If at all possible, secure your fish bowl from below using superglue, or something equally potent. If this is not an option, weigh it down with as heavy an item as possible.
Just ensure that your goldfish can still breathe. Don’t use a plate or similar for this. Your cat will flip this over. An emergency DIY suggestion could be a doily, held in place by a rubber band.
Of course, these issues can be negated by investing in a small, solo filtered tank. If this is the course of action that you take, follow the same advice as above. As well as being safer, this will also greatly boost the quality of life of your fish.
Can Cats Eat Live Goldfish?
If your cat does gain access to the bowl, it won’t end well for the goldfish. The result will be a curious playtime for the feline at best. At worst, the fish will become a snack.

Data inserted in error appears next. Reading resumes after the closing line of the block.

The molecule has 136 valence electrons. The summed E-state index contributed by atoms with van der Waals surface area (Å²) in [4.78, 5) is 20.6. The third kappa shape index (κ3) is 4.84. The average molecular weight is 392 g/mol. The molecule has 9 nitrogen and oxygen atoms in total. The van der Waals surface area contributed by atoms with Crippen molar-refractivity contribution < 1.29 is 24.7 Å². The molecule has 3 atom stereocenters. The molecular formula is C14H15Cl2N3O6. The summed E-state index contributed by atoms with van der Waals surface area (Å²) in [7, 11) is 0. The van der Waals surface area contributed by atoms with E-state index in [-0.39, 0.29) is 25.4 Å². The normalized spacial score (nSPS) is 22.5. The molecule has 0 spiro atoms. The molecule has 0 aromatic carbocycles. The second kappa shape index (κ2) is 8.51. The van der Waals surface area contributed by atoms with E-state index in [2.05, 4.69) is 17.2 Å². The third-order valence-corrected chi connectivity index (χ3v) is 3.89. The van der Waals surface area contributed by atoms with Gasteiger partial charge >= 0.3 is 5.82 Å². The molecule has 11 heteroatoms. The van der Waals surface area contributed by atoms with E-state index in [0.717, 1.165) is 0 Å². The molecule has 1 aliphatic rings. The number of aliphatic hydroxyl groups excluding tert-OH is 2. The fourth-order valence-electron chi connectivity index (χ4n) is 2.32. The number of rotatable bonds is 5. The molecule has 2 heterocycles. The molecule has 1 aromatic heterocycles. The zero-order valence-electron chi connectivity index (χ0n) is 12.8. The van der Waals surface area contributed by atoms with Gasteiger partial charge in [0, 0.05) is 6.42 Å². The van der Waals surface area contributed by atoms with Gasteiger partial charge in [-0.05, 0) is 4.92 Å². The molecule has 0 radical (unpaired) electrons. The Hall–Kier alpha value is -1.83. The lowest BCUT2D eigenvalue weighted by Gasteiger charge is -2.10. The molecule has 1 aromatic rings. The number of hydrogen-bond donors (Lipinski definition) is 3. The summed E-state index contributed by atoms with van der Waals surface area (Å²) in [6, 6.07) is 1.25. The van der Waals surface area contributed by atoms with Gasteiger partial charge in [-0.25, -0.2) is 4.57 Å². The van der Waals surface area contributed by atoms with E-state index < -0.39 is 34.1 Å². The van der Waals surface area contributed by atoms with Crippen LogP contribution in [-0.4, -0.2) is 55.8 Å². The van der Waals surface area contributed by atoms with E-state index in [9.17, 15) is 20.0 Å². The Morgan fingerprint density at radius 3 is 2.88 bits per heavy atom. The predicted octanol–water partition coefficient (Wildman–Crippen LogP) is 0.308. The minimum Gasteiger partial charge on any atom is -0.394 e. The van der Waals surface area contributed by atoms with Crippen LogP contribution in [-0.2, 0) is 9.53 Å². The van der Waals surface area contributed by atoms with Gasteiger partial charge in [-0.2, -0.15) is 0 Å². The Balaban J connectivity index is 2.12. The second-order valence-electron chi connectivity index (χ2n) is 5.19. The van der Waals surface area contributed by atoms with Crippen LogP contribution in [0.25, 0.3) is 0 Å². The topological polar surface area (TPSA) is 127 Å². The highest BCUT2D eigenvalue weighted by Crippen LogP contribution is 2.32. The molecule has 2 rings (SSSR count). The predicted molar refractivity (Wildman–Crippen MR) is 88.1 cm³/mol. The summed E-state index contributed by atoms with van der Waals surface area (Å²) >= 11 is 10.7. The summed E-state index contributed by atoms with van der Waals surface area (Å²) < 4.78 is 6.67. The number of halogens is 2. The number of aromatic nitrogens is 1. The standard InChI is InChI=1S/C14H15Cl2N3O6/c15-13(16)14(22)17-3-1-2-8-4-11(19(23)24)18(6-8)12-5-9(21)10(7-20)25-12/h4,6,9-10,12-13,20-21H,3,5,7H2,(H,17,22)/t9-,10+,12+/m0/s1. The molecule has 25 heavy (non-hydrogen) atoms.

If your cat does eat a goldfish, keep an eye on them. The goldfish is not toxic to cats as a rule. However, these fish do have small bones that could get lodged in a cat’s throat. Also, many types of raw fish carry bacteria.
If your cat starts to act out of sorts after eating a goldfish, see a vet. Allow us to reiterate, however, that preventing this from happening at all is always preferable. Even if the fish isn’t eaten, it will likely die through stress and fright.
Are Betta Fish Poisonous to Cats?
Just like a goldfish, a cat that eats a betta fish will not be poisoned.
Again, however, just like a goldfish, it doesn’t mean that they are safe. Any raw fish can cause significant health concerns for cats.
Just because betta fish are small, it doesn’t make it harmless. A cat can easily choke on this fish.
My Cat Keeps Drinking from the Fish Tank
Another curious habit of felines is drinking the water from a fish tank. Why would they possibly want to do this?
There are a handful of reasons:
- Cats find still water boring. The fish swimming in an aquarium makes the water move. That’s why you often find cats drinking from the toilet bowl, for example.